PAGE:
Эдвард Нортон Лоренц

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Эдвард Нортон Лоренц
Edward Norton Lorenz
Edward lorenz.jpg
Дата рождения: 23 мая 1917
Место рождения: Коннектикут, США
Дата смерти: 16 апреля 2008
Гражданство: США
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Научная сфера: Метеорология
Альма-матер: Гарвардский университет
Известен как: один из пионеров теории хаоса

Эдвард Нортон Лоренц ( 23 мая 1917 года16 апреля 2008 года) — американский математик и метеоролог, один из ранних исследователей в области теории хаоса.[1] От открыл странный аттрактор и пустил в обиход выражение «эффект бабочки».

Начало карьеры[править]

Lorenz was born in West Hartford, Connecticut. [2] He studied mathematics at both Dartmouth College in New Hampshire and Harvard University in Cambridge, Massachusetts. During World War II, he served as a weather forecaster for the United States Army Air Corps. After his return from the war, he decided to study meteorology. Lorenz earned two degrees in the area from the Massachusetts Institute of Technology where he later was a professor for many years.


Lorenz built a mathematical model of the way air moves around in the atmosphere. As Lorenz studied weather patterns he began to realize that the weather did not always change as predicted. Minute variations in the initial values of variables in his twelve variable computer weather model (c. 1960) would result in grossly divergent weather patterns. This sensitive dependence on initial conditions came to be known as the butterfly effect.[3]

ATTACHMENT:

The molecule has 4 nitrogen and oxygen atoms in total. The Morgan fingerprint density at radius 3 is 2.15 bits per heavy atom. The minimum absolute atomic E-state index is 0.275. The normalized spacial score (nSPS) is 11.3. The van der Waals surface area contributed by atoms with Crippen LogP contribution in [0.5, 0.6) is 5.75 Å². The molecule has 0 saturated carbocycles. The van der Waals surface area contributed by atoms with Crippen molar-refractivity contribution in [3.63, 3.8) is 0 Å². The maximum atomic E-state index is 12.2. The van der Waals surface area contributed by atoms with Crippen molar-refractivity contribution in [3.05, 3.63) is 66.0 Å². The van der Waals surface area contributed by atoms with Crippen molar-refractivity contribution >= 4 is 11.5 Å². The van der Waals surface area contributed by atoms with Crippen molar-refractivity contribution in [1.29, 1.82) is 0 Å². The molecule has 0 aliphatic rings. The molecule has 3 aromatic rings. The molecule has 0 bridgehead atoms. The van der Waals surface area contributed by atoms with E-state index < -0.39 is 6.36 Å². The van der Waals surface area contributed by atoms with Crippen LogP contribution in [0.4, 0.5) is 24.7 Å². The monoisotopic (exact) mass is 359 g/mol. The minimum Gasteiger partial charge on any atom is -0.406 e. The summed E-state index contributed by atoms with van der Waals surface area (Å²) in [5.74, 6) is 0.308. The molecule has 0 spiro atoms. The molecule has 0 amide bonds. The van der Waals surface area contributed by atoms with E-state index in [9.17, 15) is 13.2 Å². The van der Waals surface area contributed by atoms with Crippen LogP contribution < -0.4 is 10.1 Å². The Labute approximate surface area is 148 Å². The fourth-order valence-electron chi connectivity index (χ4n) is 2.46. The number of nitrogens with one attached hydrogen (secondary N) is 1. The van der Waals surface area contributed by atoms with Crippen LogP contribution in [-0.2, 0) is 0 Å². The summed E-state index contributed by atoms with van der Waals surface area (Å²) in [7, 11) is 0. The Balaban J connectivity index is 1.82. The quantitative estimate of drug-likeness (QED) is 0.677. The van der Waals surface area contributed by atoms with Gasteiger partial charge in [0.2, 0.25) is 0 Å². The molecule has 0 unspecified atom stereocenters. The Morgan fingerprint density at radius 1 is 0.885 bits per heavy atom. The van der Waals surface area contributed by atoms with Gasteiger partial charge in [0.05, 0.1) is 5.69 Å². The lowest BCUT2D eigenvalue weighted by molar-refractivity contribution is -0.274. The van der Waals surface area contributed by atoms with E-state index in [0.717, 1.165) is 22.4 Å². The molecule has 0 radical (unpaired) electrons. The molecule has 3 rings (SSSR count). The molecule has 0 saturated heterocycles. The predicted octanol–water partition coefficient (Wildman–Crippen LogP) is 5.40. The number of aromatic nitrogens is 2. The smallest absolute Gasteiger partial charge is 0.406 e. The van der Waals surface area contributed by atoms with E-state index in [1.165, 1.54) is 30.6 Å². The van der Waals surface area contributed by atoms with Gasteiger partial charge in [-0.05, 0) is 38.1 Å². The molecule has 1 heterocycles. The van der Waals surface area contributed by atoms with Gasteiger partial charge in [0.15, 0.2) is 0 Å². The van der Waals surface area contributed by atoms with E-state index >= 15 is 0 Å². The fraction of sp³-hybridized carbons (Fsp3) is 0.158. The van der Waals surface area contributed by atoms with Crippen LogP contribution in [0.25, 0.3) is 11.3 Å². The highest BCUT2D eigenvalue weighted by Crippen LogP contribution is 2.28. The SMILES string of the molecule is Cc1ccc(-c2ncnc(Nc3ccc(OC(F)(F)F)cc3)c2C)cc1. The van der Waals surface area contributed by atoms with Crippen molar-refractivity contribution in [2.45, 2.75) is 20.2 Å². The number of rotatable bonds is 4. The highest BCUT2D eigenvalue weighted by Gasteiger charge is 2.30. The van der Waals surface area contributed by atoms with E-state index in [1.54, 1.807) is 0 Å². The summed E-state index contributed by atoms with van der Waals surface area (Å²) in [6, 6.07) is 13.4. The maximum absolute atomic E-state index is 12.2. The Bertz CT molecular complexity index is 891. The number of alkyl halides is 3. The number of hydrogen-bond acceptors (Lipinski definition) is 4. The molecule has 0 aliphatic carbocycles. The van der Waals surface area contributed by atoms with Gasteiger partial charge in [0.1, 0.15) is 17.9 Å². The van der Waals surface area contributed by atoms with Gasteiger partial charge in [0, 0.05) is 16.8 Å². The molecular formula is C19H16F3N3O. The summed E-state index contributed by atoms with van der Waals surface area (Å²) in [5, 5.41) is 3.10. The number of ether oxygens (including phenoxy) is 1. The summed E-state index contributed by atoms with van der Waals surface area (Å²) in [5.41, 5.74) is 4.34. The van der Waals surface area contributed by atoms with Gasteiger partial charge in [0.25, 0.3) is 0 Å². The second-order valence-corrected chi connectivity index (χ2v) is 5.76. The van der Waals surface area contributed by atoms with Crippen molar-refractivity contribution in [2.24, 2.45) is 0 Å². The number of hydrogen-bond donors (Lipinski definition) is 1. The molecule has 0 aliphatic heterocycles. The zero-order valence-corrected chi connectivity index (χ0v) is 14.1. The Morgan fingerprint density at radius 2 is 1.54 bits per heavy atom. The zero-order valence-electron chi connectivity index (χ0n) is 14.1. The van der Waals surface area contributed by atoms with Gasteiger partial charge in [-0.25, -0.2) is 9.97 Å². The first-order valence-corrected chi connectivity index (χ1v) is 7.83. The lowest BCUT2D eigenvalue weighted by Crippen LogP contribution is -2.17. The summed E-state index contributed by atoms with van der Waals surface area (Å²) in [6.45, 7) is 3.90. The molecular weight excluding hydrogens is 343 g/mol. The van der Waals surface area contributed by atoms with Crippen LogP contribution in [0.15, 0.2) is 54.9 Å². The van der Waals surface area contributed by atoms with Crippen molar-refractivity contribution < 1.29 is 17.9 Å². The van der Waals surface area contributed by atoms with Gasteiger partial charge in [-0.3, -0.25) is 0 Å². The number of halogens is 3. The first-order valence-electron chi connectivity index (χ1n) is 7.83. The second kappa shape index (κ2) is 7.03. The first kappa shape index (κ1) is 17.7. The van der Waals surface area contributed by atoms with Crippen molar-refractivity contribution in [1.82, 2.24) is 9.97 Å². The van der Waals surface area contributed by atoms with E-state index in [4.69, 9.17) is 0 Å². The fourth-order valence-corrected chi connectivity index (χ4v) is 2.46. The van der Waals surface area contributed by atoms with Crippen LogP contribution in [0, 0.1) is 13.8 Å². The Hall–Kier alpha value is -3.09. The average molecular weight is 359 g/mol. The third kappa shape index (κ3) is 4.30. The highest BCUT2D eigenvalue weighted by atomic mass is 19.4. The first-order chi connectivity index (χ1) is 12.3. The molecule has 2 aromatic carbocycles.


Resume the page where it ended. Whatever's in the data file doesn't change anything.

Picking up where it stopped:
Lorenz went on to explore the underlying mathematics and published his conclusions in a seminal work titled Deterministic Nonperiodic Flow, in which he described a relatively simple system of equations that resulted in a pattern of infinite complexity now known as the Lorenz attractor. At present, Lorenz still comes to his office on the 16th floor of the Green Building most days of week.


Professor Emeritus at MIT since 1981, Lorenz has received many awards for his work, among which:

Избранные публикации[править]

  • 1955 Available potential energy and the maintenance of the general circulation. Tellus. Vol.7
  • 1963 Deterministic nonperiodic flow. Journal of Atmospheric Sciences. Vol.20 : 130—141 link [4].
  • 1967 The nature and theory of the general circulation of atmosphere. World Meteorological Organization. No.218
  • 1969 Three approaches to atmospheric predictability. American Meteorological Society. Vol.50
  • 1976 Nondeterministic theories of climate change. Quaternary Research. Vol.6
  • 1990 Can chaos and intransitivity lead to interannual variability? Tellus. Vol.42A
  • 2005 Designing Chaotic Models. Journal of the Atmospheric Sciences: Vol. 62, No. 5, pp. 1574—1587.


  1. Tim Palmer (2008). "Edward Norton Lorenz". Physics Today 61 (9): 81–82. DOI:10.1063/1.2982132.
  2. "Lorenz Receives 1991 Kyoto Prize". MIT News Office. 1991. 
  3. Term first recorded from Lorenz’s Address at the Annual Meeting of the American Association for the Advancement of Science, in Washington, December 29, 1979.
  4. According to the Web of Science online academic database, this paper has received at least 4000 unique citations by subsequent authors, making it one of the most-cited papers of all time.

Внешние ссылки[править]